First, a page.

Thai man’s lone fight to keep history alive

Jerome Taylor –

Carrying a bucket of cement and a heavy bronze plaque, Ekachai Hongkangwan set out across Bangkok’s heavily-policed Royal Plaza in late June to perform a solo act of DIY dissent.
But the 42-year-old was quickly bundled into a police van before he could lay down the metal disc — an exact replica of a monument that was mysteriously removed in April, sparking fears officials were trying to whitewash history.
The 15-inch plaque, which had lain undisturbed for decades, marked the bloodless 1932 Siamese Revolution that ended absolute monarchy.
But it was suddenly replaced with a new plaque espousing loyalty to Thailand’s royal family, an institution whose influence has roared back into prominence in recent decades as democracy has faltered.
The date Ekachai chose for his protest was June 24, the anniversary of that revolution.
“I wanted to dig the new one out but I think (knew) it will be very difficult for me,” he said from his house in eastern Bangkok.
The attempted restoration was a dangerous and rare act of subversion in a country smothered by an arch-royalist military and where criticism of the monarchy is being purged at an unprecedented rate.
More than 100 people have been charged with Thailand’s notorious lese majeste law since the junta’s 2014 coup, threatened with up to 15-years in jail for each slight to the country’s royals.
Record-breaking, decades-long sentences have been handed down and many of those advocating for reform of the law or pushing for greater scrutiny of the royals have gone to ground, fled or been imprisoned.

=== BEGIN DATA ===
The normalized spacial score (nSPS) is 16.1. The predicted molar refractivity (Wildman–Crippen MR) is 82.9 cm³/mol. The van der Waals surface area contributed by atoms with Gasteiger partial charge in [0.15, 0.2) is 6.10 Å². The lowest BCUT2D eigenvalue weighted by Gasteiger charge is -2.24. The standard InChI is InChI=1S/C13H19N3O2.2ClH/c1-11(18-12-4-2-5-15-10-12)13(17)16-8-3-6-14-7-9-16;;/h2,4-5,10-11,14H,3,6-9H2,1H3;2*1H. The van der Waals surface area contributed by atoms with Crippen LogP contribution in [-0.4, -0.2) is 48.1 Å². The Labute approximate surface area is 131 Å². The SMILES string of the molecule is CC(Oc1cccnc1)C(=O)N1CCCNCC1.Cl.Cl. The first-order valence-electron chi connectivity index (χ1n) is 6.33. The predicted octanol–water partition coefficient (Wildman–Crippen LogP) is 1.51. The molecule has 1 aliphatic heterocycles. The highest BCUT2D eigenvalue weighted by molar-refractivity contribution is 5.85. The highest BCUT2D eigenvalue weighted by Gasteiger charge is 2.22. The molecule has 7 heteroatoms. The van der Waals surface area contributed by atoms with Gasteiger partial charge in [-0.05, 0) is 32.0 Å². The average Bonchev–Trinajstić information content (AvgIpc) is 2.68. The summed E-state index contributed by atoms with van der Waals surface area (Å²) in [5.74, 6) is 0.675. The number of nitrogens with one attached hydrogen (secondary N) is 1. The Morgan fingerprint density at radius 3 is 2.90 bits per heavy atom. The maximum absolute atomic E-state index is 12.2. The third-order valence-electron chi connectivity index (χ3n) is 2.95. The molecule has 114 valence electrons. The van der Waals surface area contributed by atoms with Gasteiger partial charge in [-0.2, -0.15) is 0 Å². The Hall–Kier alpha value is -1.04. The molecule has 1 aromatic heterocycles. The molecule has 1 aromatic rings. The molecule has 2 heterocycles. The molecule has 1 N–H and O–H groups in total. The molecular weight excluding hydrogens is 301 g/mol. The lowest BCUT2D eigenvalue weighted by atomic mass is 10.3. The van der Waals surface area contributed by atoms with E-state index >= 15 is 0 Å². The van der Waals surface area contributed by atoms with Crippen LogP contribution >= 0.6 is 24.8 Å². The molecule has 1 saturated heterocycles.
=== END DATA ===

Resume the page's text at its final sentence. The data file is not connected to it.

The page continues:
Ekachai, a former lottery ticket seller, served nearly three years for the offence in 2011.
His crime was selling Thai translations of State Department cables and international press reports that were unflattering of the then Crown Prince and now King Maha Vajiralongkorn.
Since his release Ekachai stayed away from protest, choosing instead to set up a small foundation to help those charged with lese majeste. But the disappearance of the plaque reignited his defiance.
“This is a democracy symbol,” he said, proudly retrieving the replica plaque from the back of his house, which authorities returned after he was released without charge for his stunt.
Junta officials and police have said they do not know what happened to the original plaque, a position that stretches credulity given it lay outside a palace in a heavily policed area of the city.
Thitinan Pongsudhirak, a politics expert at Chulalongkorn University, described the plaque as “a bump on the road of Thailand’s royalist narrative”.
Until its removal few knew it existed “even those who live in Bangkok.”
“But now its controversial disappearance has led to a kind of rebirth of the June 1932 political change from absolutism to constitutional rule,” he said.
So far Ekachai has managed to avoid being charged over the plaque.
Instead he focuses on trying to reform the lese majeste law, which makes scrutiny of the family impossible and forces media to self-censor.
It was during the last few decades of King Bhumibol’s 70-year reign that the law was increasingly wielded, despite an address the late monarch gave in 2005 saying he was not above criticism.
Since Bhumibol’s death in October little has changed under Vajiralongkorn, who has yet to attain his father’s popularity.
At least eight people are known to have been charged with lese majeste charges since his succession.
“I’m not opposed to the monarchy,” Ekachai said.
“But that doesn’t mean we should be unable to criticise them at all,” he said.